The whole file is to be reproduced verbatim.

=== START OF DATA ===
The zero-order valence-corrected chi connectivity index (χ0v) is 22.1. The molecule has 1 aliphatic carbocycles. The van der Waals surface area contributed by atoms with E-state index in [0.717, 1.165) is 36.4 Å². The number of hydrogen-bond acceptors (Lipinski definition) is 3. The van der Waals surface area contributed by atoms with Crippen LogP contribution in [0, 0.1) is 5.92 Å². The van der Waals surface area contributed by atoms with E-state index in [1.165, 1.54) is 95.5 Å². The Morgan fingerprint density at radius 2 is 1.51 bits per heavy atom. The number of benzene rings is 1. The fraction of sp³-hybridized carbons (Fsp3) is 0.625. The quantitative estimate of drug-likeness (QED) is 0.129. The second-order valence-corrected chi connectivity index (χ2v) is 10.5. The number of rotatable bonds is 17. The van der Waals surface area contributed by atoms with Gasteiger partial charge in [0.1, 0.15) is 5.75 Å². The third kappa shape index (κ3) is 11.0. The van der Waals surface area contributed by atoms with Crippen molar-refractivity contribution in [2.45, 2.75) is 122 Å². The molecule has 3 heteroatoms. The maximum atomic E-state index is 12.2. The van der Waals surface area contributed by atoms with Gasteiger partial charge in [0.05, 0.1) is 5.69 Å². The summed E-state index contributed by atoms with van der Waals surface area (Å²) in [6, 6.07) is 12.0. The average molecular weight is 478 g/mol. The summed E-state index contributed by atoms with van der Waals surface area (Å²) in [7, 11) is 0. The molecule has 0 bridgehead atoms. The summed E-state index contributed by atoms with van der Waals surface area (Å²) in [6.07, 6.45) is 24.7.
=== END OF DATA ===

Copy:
The zero-order valence-corrected chi connectivity index (χ0v) is 22.1. The molecule has 1 aliphatic carbocycles. The van der Waals surface area contributed by atoms with E-state index in [0.717, 1.165) is 36.4 Å². The number of hydrogen-bond acceptors (Lipinski definition) is 3. The van der Waals surface area contributed by atoms with Crippen LogP contribution in [0, 0.1) is 5.92 Å². The van der Waals surface area contributed by atoms with E-state index in [1.165, 1.54) is 95.5 Å². The Morgan fingerprint density at radius 2 is 1.51 bits per heavy atom. The number of benzene rings is 1. The fraction of sp³-hybridized carbons (Fsp3) is 0.625. The quantitative estimate of drug-likeness (QED) is 0.129. The second-order valence-corrected chi connectivity index (χ2v) is 10.5. The number of rotatable bonds is 17. The van der Waals surface area contributed by atoms with Gasteiger partial charge in [0.1, 0.15) is 5.75 Å². The third kappa shape index (κ3) is 11.0. The van der Waals surface area contributed by atoms with Crippen molar-refractivity contribution in [2.45, 2.75) is 122 Å². The molecule has 3 heteroatoms. The maximum atomic E-state index is 12.2. The van der Waals surface area contributed by atoms with Gasteiger partial charge in [0.05, 0.1) is 5.69 Å². The summed E-state index contributed by atoms with van der Waals surface area (Å²) in [6, 6.07) is 12.0. The average molecular weight is 478 g/mol. The summed E-state index contributed by atoms with van der Waals surface area (Å²) in [7, 11) is 0. The molecule has 0 bridgehead atoms. The summed E-state index contributed by atoms with van der Waals surface area (Å²) in [6.07, 6.45) is 24.7.